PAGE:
Fewer companies got tax breaks tailored specifically for them during the North Carolina Legislature's first session under Republican control in 140 years, but that didn't mean enticements for favored firms to create jobs went out the window.
As this year's main legislative session concluded this weekend, it was clear that the scale of catering to targeted companies may be different under Republican legislative leadership but the lawmakers' business-friendly outlook remains unchanged.
Lawmakers agreed to let one of the state's largest private companies keep a $2 million tax break despite its failure to live up to an agreement to employ more than 200 plant workers in exchange for the break. The company's tax breaks were tied to other incentives aimed at attracting a proposed furniture distribution center in Davie County, said to be planning to hire about 1,100 people, and a company buying loading equipment for oceangoing cargo.
The year's only bill extending tax breaks to specific companies was estimated to cost the state's treasury about $2.3 million in foregone taxes over the next five years.
"That's tiny. That's progress," said House Majority Leader Paul Stam, R-Wake, a long-time opponent of the practice.
In comparison, the Democrat-controlled Legislature last year approved tax breaks of totaling nearly $300 million over five years for companies that open in environmentally-conscious industrial parks; producers of video simulators used in medicine and by the military; an energy turbine manufacturer; film and television producers; oyster shell recyclers; and big technology companies that want to build electricity-intensive data centers.
The previous year, a tax break offered to Apple Inc. was estimated to save the company's $1 billion data warehouse about $46 million over a decade. Canadian paper company Domtar Corp. got a $9 million grant to update its Martin County paper mill.
The state Commerce Department could not say if it asked for more targeted tax breaks and was turned down by lawmakers, spokeswoman Kim McCarl said Monday, citing a state law that prevents the state's business recruitment agency from discussing particular targets.
A key House member suggested such requests were down this year.
"There haven't been a lot of them because we've just put the word out early that it's a change in our philosophy -- we want broad-based tax relief," said Rep. Edgar Starnes, R-Caldwell, who co-chairs the House tax-writing.
While the General Assembly cut neither the personal income tax rate nor the 6.9 percent corporate income tax rate this year, it did allow some temporary sales and income to taxes expire on schedule at the end of the month, even while closing a $2.5 billion budget shortfall. The Legislature also gave small businesses a deduction on $50,000 of income.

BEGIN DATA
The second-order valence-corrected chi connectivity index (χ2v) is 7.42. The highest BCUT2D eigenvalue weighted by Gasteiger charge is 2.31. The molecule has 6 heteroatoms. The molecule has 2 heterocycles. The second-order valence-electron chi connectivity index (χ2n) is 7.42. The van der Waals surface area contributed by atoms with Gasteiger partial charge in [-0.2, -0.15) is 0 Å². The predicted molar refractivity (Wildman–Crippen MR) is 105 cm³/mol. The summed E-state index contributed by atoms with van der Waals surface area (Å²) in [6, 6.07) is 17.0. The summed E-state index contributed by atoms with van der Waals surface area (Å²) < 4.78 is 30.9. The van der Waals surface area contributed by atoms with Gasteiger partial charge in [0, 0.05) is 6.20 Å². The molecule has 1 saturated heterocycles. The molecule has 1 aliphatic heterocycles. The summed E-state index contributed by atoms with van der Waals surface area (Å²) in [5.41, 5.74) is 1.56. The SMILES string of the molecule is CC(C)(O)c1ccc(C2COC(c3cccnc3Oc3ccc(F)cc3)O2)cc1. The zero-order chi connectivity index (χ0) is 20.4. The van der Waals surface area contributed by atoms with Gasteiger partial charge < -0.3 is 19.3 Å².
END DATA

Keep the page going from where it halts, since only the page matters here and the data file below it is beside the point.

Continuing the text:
Republicans aimed to support broad business interests if not specific companies. They moved to protect physicians against liability lawsuits, cut environmental regulations, defunded regulators and blocked municipalities from extending broadband service to underserved areas after telecommunications companies complained.
This weekend, they put limits on state tax collectors' power to recalculate a corporation's profits for tax purposes. Corporations suspected of dodging North Carolina taxes by moving assets in and out of the state could save more than $30 million a year, according to one Revenue Department estimate. The agency collected more than $420 million in such back taxes in 2009 from corporations.
Regardless of party, some lawmakers are philosophically opposed to business incentives while others see them as a necessary evil to persuade an employer to build or expand in North Carolina instead of elsewhere.
"It's got to be judged on the merits of a given deal," House Speaker Thom Tillis, R-Mecklenburg, said last week.
Opponents say business lobbyists and legislators tilt the free market by giving some companies tax breaks while others pay their taxes in full.
"When you drive through your small towns and see all your stores closing up, those are the guys paying the bills. Ask them how much money the government gives them. Not one dime," said Rep. Mike Stone, R-Lee. "More headaches and more controversy is what the small man got. And he's paying the bills."
One targeted bill that passed this weekend will help Alex Lee Inc.'s Merchants Distributors Inc. wholesale food distribution subsidiary. The company was promised nearly $8 million in incentives from the state, Caldwell County and Hickory when it announced in 2008 it would invest more than $50 million in a plant expansion that would support 200 new jobs. The legislation will let the company keep a $2 million tax break over the next five years though the plant laid off about 50 workers as it automates.
The company did not return a call seeking comment Monday. Sales at the company are estimated at about $1.8 billion a year, according to industry publications.
Emery Dalesio can be reached at --http://twitter.com/emerydalesio